UPS Freight, based in Richmond, Va., has called this its best and final offer. Union negotiators have said the company has told them there are no more financial concessions to be made. The Teamsters dispute that contention, noting UPS Supply Chain and Freight unit’s strong third-quarter results, which were disclosed last week.

UPS issued a statement today saying the contract does right for unionized employees while preserving the unit’s competitive position. The Teamsters represent about 12,000 workers at the unit.

In the communique, Kris Taylor, co-chair of the UPS Freight negotiating committee, said the company has agreed that road and pick-up and delivery drivers would be paid their normal driver wages when performing non-driving duties such as dock work. On the thorny issue of sub-contracting, Taylor said the percentages of subcontracting would be reduced over the contract’s 5-year life. Under the proposal, UPS Freight can subcontract out more driver work should volumes rise by certain levels. The unit could subcontract above a specific number of guaranteed Teamster jobs. The Teamsters have said UPS Freight has been engaged in excessive driver subcontracting for years.

The Teamster dissident group Teamsters for a Democratic Union, which is typically at sharp odds with mainstream leadership, unsurprisingly spared little invective to describe the changes. It called the language presented to members a “turd” and “insulting.” The original wage increases, which TDU said are so small that they will not keep up inflation, have not been changed, the group said. UPS Freight also failed to offer any “real improvement” in mitigating the frequency of subcontracting, TDU said.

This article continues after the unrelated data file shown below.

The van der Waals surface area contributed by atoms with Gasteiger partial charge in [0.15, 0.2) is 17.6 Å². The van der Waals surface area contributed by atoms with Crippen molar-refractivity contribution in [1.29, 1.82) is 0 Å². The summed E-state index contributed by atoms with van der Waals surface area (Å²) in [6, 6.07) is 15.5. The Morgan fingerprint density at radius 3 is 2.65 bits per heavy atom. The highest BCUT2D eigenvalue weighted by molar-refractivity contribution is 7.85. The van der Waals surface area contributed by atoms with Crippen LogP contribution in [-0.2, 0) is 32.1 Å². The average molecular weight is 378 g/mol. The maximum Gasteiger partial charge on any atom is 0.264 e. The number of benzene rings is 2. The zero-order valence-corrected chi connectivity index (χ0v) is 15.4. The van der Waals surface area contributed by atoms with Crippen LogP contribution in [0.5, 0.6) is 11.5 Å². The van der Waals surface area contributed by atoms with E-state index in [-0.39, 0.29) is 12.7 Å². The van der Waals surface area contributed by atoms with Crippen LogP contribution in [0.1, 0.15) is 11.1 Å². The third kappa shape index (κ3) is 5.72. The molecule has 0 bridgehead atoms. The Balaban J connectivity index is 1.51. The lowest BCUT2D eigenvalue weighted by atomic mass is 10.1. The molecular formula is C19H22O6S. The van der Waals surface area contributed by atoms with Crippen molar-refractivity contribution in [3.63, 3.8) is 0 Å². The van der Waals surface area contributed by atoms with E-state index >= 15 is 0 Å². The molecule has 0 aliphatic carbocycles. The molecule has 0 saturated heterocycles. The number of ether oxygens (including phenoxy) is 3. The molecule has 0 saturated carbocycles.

Because neither the company or Teamster leadership want a strike at UPS Freight, the threat of a walkout so close to the start of the peak holiday delivery season should give the members enough leverage to effect meaningful contract change, TDU said.

If UPS Freight customers are concerned about the escalating labor tensions and are making contingency plans, they appear not to be showing it. Most shippers are either unaware of the situation, or if they know about it they are paying it little heed, according to several sources. A high-ranking LTL carrier executive said the company has seen no additional spike in business from UPS Freight customers possibly interested in diverting their shipments.

One shipper executive said some brethren are concerned about the talks’ status, but believe that both sides will work things out by Nov. 12. The executive is not aware of any shift in business away from UPS Freight.